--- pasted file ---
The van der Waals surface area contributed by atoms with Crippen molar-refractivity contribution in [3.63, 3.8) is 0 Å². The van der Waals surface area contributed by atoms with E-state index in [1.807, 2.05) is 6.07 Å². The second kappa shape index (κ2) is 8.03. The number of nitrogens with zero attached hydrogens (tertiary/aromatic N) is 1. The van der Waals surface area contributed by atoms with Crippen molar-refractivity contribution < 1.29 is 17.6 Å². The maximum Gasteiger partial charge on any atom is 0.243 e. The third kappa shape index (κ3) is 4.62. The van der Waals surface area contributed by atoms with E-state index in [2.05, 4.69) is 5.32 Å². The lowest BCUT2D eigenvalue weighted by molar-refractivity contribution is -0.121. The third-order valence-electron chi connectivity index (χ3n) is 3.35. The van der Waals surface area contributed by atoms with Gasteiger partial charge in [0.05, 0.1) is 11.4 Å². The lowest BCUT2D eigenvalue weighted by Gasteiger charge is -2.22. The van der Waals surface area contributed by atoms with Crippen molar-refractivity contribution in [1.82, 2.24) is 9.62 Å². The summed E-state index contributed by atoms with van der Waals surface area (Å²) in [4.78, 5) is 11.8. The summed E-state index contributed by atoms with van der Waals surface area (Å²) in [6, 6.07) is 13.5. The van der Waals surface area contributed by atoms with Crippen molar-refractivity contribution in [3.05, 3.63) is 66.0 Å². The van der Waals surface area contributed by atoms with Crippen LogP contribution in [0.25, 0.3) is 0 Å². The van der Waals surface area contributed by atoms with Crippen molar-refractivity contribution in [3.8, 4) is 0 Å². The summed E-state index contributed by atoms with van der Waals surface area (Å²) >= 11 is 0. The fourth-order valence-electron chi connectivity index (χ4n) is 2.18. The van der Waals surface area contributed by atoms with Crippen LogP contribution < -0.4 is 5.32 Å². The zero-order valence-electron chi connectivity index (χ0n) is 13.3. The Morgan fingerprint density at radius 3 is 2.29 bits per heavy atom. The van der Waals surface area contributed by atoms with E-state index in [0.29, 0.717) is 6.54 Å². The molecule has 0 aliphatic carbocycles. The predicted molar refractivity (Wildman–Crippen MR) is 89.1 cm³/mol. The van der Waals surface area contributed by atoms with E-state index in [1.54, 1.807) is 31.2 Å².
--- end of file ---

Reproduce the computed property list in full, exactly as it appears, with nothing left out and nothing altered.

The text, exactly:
The van der Waals surface area contributed by atoms with Crippen molar-refractivity contribution in [3.63, 3.8) is 0 Å². The van der Waals surface area contributed by atoms with E-state index in [1.807, 2.05) is 6.07 Å². The second kappa shape index (κ2) is 8.03. The number of nitrogens with zero attached hydrogens (tertiary/aromatic N) is 1. The van der Waals surface area contributed by atoms with Crippen molar-refractivity contribution < 1.29 is 17.6 Å². The maximum Gasteiger partial charge on any atom is 0.243 e. The third kappa shape index (κ3) is 4.62. The van der Waals surface area contributed by atoms with E-state index in [2.05, 4.69) is 5.32 Å². The lowest BCUT2D eigenvalue weighted by molar-refractivity contribution is -0.121. The third-order valence-electron chi connectivity index (χ3n) is 3.35. The van der Waals surface area contributed by atoms with Gasteiger partial charge in [0.05, 0.1) is 11.4 Å². The lowest BCUT2D eigenvalue weighted by Gasteiger charge is -2.22. The van der Waals surface area contributed by atoms with Crippen molar-refractivity contribution in [1.82, 2.24) is 9.62 Å². The summed E-state index contributed by atoms with van der Waals surface area (Å²) in [4.78, 5) is 11.8. The summed E-state index contributed by atoms with van der Waals surface area (Å²) in [6, 6.07) is 13.5. The van der Waals surface area contributed by atoms with Crippen molar-refractivity contribution in [3.05, 3.63) is 66.0 Å². The van der Waals surface area contributed by atoms with Crippen LogP contribution in [0.25, 0.3) is 0 Å². The van der Waals surface area contributed by atoms with Crippen molar-refractivity contribution in [3.8, 4) is 0 Å². The summed E-state index contributed by atoms with van der Waals surface area (Å²) >= 11 is 0. The fourth-order valence-electron chi connectivity index (χ4n) is 2.18. The van der Waals surface area contributed by atoms with Crippen LogP contribution < -0.4 is 5.32 Å². The zero-order valence-electron chi connectivity index (χ0n) is 13.3. The Morgan fingerprint density at radius 3 is 2.29 bits per heavy atom. The van der Waals surface area contributed by atoms with E-state index in [0.29, 0.717) is 6.54 Å². The molecule has 0 aliphatic carbocycles. The predicted molar refractivity (Wildman–Crippen MR) is 89.1 cm³/mol. The van der Waals surface area contributed by atoms with E-state index in [1.54, 1.807) is 31.2 Å².